Our job is to keep you in a positive mind set and encourage safe travel where possible. So let's get straight into things as we continue our journey down the Wild Coast
We woke to a misty morning with light drizzle. After a good breakfast it was to be the 4th traverse of the Mbotyi Pass, with our first destination being Fraser Falls. We were most grateful to have had our local guide, Armstrong with us, as without him, it would have been very difficult locating the falls in the thick mist. Standing on the lip of the gorge, one could sense the deep wooded ravine below and the sound of the water on the rocks was clear as well, but the visibility was just not up to scratch.
Not to be daunted, we headed further north, turning off into the Magwa Tea Plantations, where we discovered the very attractive Angel Falls - a smaller waterfall on the same river as Fraser Falls. This time the drizzle and mist held back for just long enough for everyone to get good photos and videos.
A U turn took us back to the main gravel road and from there a left turn down the actual factory and the much bigger Magwa Falls. We stopped at the factory gates, whilst Armstrong engaged with the gate guard in Xhosa, who suggested that we return for a factory tour after viewing Magwa Falls.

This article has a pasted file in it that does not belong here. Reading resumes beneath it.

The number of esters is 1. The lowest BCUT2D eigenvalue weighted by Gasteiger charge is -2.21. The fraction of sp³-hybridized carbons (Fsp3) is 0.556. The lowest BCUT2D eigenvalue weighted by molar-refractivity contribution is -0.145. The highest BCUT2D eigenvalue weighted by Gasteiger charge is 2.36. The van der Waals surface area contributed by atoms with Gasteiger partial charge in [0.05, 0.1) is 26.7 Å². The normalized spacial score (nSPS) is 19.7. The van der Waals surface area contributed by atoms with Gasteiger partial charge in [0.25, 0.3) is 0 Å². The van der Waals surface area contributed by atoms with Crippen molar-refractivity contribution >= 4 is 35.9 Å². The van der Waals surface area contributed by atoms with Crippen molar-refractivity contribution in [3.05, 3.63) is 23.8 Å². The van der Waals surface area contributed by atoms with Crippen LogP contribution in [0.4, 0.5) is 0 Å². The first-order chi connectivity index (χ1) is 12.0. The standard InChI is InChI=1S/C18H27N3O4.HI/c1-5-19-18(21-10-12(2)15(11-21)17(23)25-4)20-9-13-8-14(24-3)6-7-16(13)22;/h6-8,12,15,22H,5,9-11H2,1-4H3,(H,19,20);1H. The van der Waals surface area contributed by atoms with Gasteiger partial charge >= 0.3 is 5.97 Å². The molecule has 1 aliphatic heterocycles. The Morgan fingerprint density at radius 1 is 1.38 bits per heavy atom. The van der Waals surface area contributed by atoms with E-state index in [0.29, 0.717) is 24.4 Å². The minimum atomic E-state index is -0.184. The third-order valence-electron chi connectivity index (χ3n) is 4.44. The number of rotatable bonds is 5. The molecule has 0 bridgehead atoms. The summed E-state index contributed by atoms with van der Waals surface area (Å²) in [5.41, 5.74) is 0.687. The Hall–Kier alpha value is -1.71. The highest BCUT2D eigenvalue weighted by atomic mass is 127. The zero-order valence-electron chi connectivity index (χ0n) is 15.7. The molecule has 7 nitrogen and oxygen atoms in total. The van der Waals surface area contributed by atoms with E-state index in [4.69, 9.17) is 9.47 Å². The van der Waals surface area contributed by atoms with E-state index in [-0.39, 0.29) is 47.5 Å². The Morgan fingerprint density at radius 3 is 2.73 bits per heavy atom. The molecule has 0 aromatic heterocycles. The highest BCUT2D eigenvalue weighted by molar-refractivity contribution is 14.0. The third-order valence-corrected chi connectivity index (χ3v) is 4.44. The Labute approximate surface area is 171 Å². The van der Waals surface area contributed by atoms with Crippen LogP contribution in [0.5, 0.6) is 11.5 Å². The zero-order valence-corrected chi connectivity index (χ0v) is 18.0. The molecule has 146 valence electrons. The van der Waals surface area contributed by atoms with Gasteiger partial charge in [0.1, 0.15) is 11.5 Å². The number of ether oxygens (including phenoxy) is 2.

It's a short drive to the falls, but once again, thick mist rolled in creating an eerie atmosphere. There is nothing to warn drivers that there is a near perpendicular drop of 300m at the end of the road. More than one driver hit the brakes too late, sending their vehicles plummeting into the gorge. One of the car wrecks is still clearly visible from the far bank. Magwa Falls have their own guides and in short order a pair descended the hill, wanting a bite of the cherry. Armstrong had a lengthy indaba with them, but they remained on site looking for a handout of sorts until we left.
Disappointingly, Magwa Falls lay hiden in the thick mist. It was meant to be the highlight of the day. Our guests handled it in fine spirit and soon we were heading back to the tea factory.
* Festive Season message
* Tours update
* Wild Coast Tour - Day 3
* Great South Africans
* South African Cities
* Pass of the Week
* Words of wisdom
What an incredible year we have all loved through! It's been a time when we realised how important health and family are. A time of digging deep to survive. A time of empathy with those businesses that didn't make it. A time of reaching out to help others. For most of us, the sooner we can usher in 2021 the better.
However the reality is that Covid 19 is going to be with us for a while and it won't magically disappear. The new everyday words like masks and social distancing have become ingrained in us. Christmas will be different this year. Quieter. Family only.